|Publication number||US7510296 B2|
|Application number||US 12/006,516|
|Publication date||Mar 31, 2009|
|Filing date||Jan 3, 2008|
|Priority date||Jun 19, 2007|
|Also published as||US20080316765|
|Publication number||006516, 12006516, US 7510296 B2, US 7510296B2, US-B2-7510296, US7510296 B2, US7510296B2|
|Original Assignee||Donald Nevin|
|Export Citation||BiBTeX, EndNote, RefMan|
|Patent Citations (4), Referenced by (4), Classifications (7), Legal Events (1)|
|External Links: USPTO, USPTO Assignment, Espacenet|
Priority is claimed on Provisional Application Ser. No. 60/936,269, filed Jun. 19, 2007.
1. Field of the Invention
The present invention relates to tools for driving fasteners such as screws, and more particularly, to an illuminating screwdriver having an LED situated in a bore extending through the shaft.
2. Description of Prior Art Including Information Disclosed Under 37 CFR 1.97 and 1.98
Tools for driving fasteners such as screws are common. Conventional tools of this type include a solid handle, made of plastic, rubber, or wood, from which a rigid metal shaft extends. The screw-engaging end of the shaft is shaped to engage a correspondingly shaped recess in the screw head. For conventional screw heads, the shaft end is tapered to form a blade.
Screwdrivers sometimes must be used to drive screws in poorly lighted places. In such instances, a light source may be required to provide sufficient light to enable the user of the screwdriver to correctly align the screw-engaging end of the screwdriver with the recess in the screw head. A flashlight or other portable light source could be used if space permits. However, such light sources must be held by the user while using the screwdriver, forcing the user to manipulate the screwdriver and the screw with one hand, while holding the light source with the other. Manipulating the screwdriver and the screw with one hand is difficult.
In order to overcome this problem, screwdriver handles have been fashioned to include a battery and a standard incandescent flashlight-type bulb which shines light from the front of the handle along the exterior of the shaft, toward the screw-engaging end of the shaft. See, for example, Singleton, U.S. Pat. No. 4,107,765; Nalbandian U.S. Pat. No. 4,283,757; McKain U.S. Pat. No. 5,369,555; Berg, U.S. Pat. No. 4,936,171 and Barlet et al. U.S. Pat. No. 2,670,427.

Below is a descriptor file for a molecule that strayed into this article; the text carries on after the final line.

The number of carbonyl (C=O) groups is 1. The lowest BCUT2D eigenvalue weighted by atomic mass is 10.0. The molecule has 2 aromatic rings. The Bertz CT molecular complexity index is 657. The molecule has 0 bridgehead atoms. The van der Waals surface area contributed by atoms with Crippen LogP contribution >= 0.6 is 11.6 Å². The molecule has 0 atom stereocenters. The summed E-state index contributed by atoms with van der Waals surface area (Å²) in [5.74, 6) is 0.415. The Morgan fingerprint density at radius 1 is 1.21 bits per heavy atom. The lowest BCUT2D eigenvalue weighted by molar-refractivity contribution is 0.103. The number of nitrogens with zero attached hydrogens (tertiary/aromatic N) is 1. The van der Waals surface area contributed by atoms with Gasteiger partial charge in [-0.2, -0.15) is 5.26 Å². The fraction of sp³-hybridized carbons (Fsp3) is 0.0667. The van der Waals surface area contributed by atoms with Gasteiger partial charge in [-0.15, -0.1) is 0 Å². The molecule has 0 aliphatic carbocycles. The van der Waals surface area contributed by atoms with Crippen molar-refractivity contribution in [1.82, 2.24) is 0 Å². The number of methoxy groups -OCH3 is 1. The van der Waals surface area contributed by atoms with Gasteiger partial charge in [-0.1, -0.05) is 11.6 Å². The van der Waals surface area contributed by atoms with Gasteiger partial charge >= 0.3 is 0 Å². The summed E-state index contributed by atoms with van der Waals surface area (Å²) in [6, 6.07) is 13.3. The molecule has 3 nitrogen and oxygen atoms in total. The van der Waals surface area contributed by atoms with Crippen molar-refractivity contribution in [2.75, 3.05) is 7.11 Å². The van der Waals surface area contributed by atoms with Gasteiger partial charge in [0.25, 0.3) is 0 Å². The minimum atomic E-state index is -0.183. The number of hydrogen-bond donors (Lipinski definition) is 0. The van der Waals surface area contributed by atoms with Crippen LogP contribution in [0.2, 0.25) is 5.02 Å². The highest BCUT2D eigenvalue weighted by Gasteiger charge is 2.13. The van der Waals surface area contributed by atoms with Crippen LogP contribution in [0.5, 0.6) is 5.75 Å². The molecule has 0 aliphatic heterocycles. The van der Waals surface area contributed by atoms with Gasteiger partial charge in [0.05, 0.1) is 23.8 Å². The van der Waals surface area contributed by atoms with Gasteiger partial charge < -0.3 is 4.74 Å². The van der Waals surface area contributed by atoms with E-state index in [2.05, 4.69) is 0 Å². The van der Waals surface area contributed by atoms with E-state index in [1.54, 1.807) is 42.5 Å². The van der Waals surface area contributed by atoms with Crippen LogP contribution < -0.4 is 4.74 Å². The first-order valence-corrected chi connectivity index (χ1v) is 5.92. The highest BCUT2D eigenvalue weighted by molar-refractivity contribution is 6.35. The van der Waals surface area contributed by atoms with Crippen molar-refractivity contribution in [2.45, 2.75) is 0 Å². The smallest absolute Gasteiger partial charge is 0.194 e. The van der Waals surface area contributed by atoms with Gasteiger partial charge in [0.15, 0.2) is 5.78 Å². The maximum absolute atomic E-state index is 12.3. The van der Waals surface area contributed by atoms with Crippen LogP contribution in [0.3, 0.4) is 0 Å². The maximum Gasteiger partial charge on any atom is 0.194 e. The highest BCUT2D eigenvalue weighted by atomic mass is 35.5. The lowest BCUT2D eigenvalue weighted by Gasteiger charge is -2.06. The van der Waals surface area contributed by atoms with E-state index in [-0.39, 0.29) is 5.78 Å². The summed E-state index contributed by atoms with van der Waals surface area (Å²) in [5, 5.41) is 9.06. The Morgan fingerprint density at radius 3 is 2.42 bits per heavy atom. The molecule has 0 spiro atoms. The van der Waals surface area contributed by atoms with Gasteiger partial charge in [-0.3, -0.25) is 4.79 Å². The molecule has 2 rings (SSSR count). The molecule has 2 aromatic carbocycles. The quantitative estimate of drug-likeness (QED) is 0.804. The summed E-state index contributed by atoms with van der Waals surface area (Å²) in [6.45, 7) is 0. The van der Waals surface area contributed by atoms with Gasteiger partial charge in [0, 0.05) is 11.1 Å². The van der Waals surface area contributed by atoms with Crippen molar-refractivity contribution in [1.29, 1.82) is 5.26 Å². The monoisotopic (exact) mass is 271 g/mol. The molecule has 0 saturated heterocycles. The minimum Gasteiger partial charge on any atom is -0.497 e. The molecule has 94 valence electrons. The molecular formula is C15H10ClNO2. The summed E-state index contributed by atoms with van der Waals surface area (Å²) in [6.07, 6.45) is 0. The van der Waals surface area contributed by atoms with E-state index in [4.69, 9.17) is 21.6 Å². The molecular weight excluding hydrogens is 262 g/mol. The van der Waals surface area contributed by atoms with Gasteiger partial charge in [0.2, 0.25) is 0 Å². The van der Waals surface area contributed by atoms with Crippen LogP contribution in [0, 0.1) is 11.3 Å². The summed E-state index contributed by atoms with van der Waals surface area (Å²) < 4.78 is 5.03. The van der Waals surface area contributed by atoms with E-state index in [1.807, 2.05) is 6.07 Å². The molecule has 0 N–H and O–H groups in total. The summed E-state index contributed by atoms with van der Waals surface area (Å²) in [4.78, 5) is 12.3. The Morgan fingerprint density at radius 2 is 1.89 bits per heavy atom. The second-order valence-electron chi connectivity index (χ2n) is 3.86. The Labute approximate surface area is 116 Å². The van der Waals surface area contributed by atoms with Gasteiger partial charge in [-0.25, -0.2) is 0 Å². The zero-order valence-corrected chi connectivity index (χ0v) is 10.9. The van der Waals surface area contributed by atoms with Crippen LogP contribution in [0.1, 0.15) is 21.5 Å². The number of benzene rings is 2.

However, the devices disclosed in the above mentioned patents have a disadvantage inherent in having such a bulb located in the handle, and thus far from the screw-engaging end of the shaft, which is the point where illumination is required. Because the light from the bulb spreads out as it travels along the shaft, and because of the limitations on the light output of a standard battery operated incandescent bulb, placing the bulb in the handle has proven to be less than adequate for illuminating the area immediately in front of the blade of the screw-engaging end of the shaft.
U.S. Pat. No. 1,603,985 to Rosenberg unsuccessfully attempted to overcome that problem by placing the bulb within a bore in the shaft. That arrangement required a very small bulb which provided inadequate light and, at the same time, required such a large bore to accommodate the bulb that the strength of the shaft is weakened substantially.
Another attempt to overcome the problem inherent in the above mentioned patents is disclosed by Jong-Pyng Jeng, in U.S. Pat. Nos. 5,124,893 and 5,211,468. Those patents teach a device in which bulbs are mounted in a member which slides along the shaft. That configuration allowed the bulbs to be situated close to the screw-engaging end of the shaft. However, the bulb-carrying member resulted in an extremely cumbersome tool in which the view of the screw-engaging end of the shaft is at least partially obstructed when the bulb-carrying member is situated close enough to the blade to provide adequate illumination Further, the device required exposed wires extending from the bulb-carrying member to the handle where the battery is located.